She showed me the exit where I could catch the priest after he was finished. The door was open and I clocked a quick glance of him. Another priest saw us pointing and talking and came out to see what was happening. The waitress told me to explain my story to him and left me to it. The priest looked at me suspiciously and I unleashed the whole spiel about cycling to India and really hoping to see this secret passageway. We were walking outside back towards the reception area, when all of a sudden he stopped, smiled, then turned on his heel and said ‘Follow me. I have the key. I will show you the library’. Get in!!!!! So we walked back indoors and he motioned towards an old tapestry hanging on the wall ‘You know, this story about the man stealing the books isn’t the most interesting thing about this place’. He proceeded to give me a little history lesson about Saint Odile. I adopted a scholarly stride with both hands clasped behind my back, nodding and back-channeling as required, all the while thinking ‘Look mate, cut the Catholic missionary mumbo jumbo. Show me the Harry Potter Chamber of Secrets!!’ So we got in a lift and made our way up to the forbidden first floor. We walked down a corridor and through the best part of half a dozen heavy doors for which he had the master key. Sure enough we walked past the door which led down to the steps where I was looking for the key earlier. I knew it. Just beyond this was the library. He unlocked the door and La Voila there it was. Volumes of ancient and precious books filled the shelves. Light shone through stained glass windows and bounced off golden book bindings and picture frames. The room had a mystical feel to it. The feel of century old manuscripts painstakingly copied and reproduced by devout Catholic monks, long before the invention of Gutenberg’s printing press. I felt honored to have been granted special permission to see the library. I asked to see the mechanism which revealed the secret passageway and he pointed to a wall behind a shelf but affirmed that passageway had now been filled in. I tapped the wooden board and could hear that behind it was an empty space. I could hear the afternoon service taking place below. I took a photo and thanked the priest oodles for letting me see this special place.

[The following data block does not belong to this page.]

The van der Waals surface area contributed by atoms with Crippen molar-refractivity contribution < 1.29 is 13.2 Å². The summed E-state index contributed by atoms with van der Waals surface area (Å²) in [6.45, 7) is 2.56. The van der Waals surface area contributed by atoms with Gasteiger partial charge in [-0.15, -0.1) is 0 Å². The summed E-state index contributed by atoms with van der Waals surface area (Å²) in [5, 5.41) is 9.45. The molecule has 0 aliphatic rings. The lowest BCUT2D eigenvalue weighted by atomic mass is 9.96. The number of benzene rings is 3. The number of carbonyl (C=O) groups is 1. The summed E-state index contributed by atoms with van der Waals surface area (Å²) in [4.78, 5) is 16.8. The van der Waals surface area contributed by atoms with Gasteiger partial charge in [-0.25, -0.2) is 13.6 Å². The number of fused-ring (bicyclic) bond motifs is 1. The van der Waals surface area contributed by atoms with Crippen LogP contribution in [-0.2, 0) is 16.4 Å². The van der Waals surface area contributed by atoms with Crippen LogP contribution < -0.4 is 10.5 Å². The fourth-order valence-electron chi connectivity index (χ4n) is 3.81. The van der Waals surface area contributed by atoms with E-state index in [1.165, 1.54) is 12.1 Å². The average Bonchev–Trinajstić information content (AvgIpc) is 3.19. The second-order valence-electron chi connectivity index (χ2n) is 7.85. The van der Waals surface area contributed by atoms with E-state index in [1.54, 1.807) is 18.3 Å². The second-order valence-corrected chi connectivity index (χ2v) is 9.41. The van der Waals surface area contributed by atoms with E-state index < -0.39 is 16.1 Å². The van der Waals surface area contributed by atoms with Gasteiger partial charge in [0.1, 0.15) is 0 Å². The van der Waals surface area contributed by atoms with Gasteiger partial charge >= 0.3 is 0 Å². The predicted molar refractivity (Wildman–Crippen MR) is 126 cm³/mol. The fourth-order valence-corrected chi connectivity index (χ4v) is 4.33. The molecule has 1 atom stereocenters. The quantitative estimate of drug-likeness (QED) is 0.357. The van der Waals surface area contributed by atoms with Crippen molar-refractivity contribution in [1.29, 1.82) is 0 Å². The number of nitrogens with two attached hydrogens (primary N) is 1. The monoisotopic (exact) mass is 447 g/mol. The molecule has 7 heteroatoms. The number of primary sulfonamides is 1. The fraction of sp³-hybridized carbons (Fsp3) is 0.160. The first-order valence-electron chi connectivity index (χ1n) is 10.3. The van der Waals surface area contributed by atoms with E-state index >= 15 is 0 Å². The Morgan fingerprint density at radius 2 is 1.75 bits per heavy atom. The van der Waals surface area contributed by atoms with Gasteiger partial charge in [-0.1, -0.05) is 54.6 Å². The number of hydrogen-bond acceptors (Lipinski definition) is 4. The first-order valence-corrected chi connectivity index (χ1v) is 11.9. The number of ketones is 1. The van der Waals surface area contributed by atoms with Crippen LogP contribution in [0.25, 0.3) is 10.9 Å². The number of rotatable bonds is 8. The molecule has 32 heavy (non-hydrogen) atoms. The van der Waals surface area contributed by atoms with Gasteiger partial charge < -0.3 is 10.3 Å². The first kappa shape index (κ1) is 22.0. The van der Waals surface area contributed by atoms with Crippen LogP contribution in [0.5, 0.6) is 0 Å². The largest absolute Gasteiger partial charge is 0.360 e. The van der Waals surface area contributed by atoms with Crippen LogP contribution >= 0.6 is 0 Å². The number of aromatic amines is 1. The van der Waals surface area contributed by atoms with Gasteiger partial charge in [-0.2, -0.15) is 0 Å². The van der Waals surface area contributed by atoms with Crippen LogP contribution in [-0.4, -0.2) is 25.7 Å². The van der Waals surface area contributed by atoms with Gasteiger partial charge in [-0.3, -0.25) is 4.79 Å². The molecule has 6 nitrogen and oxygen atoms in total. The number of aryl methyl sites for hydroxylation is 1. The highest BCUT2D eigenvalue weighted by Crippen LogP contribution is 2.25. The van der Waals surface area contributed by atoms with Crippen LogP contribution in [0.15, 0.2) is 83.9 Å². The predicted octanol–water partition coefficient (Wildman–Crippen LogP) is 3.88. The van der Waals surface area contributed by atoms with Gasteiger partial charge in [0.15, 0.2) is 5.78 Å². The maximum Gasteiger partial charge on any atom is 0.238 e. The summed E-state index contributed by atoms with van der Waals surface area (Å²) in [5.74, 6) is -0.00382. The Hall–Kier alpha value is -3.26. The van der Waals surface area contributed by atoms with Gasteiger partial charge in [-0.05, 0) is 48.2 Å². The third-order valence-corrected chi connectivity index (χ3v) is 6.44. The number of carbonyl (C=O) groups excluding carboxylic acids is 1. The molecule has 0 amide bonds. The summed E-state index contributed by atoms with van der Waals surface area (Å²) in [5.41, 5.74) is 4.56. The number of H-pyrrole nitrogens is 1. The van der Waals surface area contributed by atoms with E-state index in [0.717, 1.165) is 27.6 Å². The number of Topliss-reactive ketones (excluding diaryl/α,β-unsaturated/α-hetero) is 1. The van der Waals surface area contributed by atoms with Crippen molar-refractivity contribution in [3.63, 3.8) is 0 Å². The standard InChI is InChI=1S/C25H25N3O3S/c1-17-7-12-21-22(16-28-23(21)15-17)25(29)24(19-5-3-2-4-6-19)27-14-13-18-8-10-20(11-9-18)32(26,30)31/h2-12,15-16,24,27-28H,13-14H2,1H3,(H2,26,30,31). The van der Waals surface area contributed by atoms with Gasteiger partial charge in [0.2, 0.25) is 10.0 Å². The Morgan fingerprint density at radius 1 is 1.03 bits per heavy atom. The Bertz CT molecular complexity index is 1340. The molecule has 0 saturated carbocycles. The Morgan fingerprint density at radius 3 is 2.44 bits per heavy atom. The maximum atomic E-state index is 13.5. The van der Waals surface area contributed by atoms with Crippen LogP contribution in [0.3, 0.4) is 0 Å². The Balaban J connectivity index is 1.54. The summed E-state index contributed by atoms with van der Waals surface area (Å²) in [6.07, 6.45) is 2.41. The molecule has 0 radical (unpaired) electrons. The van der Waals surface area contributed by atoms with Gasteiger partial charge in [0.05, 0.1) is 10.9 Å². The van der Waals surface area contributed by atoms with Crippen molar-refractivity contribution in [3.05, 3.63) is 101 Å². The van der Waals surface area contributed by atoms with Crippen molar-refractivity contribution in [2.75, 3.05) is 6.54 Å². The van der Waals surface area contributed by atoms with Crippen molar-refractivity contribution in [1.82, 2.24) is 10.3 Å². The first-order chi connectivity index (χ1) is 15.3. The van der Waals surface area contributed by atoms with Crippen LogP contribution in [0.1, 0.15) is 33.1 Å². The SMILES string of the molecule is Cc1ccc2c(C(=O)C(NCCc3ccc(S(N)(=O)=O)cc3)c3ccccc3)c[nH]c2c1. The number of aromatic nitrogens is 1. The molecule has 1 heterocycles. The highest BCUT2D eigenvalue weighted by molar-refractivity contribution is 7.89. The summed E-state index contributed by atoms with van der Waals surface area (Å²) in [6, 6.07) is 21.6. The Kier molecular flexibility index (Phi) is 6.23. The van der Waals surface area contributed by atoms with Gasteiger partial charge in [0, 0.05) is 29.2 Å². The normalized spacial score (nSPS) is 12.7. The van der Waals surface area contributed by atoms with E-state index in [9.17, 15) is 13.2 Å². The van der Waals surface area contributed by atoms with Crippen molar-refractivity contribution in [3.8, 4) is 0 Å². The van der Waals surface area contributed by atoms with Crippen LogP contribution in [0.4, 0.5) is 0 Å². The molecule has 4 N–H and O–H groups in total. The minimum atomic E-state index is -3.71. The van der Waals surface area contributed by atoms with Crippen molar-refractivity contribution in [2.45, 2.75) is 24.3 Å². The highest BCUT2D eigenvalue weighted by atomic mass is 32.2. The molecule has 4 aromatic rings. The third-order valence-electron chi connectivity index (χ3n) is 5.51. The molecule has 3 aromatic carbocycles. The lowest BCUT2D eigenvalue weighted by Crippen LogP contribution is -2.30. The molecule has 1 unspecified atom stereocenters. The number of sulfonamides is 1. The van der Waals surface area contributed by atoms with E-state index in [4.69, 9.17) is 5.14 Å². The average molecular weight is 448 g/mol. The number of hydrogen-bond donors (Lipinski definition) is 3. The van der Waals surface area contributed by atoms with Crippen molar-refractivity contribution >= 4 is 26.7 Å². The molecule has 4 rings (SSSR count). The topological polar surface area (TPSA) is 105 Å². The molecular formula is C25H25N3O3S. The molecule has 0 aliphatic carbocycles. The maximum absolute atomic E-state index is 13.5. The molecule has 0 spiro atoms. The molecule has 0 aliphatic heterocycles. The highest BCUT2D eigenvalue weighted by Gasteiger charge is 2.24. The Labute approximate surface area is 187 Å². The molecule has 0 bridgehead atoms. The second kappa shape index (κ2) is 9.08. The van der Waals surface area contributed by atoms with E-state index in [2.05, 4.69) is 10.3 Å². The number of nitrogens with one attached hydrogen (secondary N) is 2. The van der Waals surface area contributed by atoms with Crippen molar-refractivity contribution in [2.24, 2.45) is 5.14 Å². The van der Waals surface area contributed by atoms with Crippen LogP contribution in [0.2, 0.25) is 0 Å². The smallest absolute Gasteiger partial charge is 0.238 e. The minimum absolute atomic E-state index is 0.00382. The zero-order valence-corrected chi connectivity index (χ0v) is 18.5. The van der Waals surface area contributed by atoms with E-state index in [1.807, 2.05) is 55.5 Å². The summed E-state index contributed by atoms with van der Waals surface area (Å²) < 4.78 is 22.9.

I went back downstairs to report back to the waitress and she introduced me to another chap: the manager of the hotel/restaurant. Whoever said business and religion weren’t made for each other? We had a good chat and it turned out the bit the priest showed wasn’t the secret passageway after all. The sly dogg! The passageway was in fact behind a different row of books and there was still a way of seeing it. Naturally I asked if this was possible but he said not now, email me and I’ll arrange a viewing. After the initial rejection by the receptionist, I felt satisfied with what I had seen that day and told him I would be back in 5 -10 years. This should give me plenty of time to find the secret map in the Strasbourg library and complete the circle of this fascinating tale. I shook hands with the manager and stepped back into the courtyard to the sound of the abbey bells. The sun had finally broken through and the Black Mountains in Germany had emerged on the horizon. Revived by all the excitement and by the warmth of the sun, I jumped back on my bike and blitzed it down the mountain roads towards the Franco-German border, ragging it round the newly dried hairpin bends averaging 30mph …DEUTSCHLAND HIER KOMME ICH!!!!!!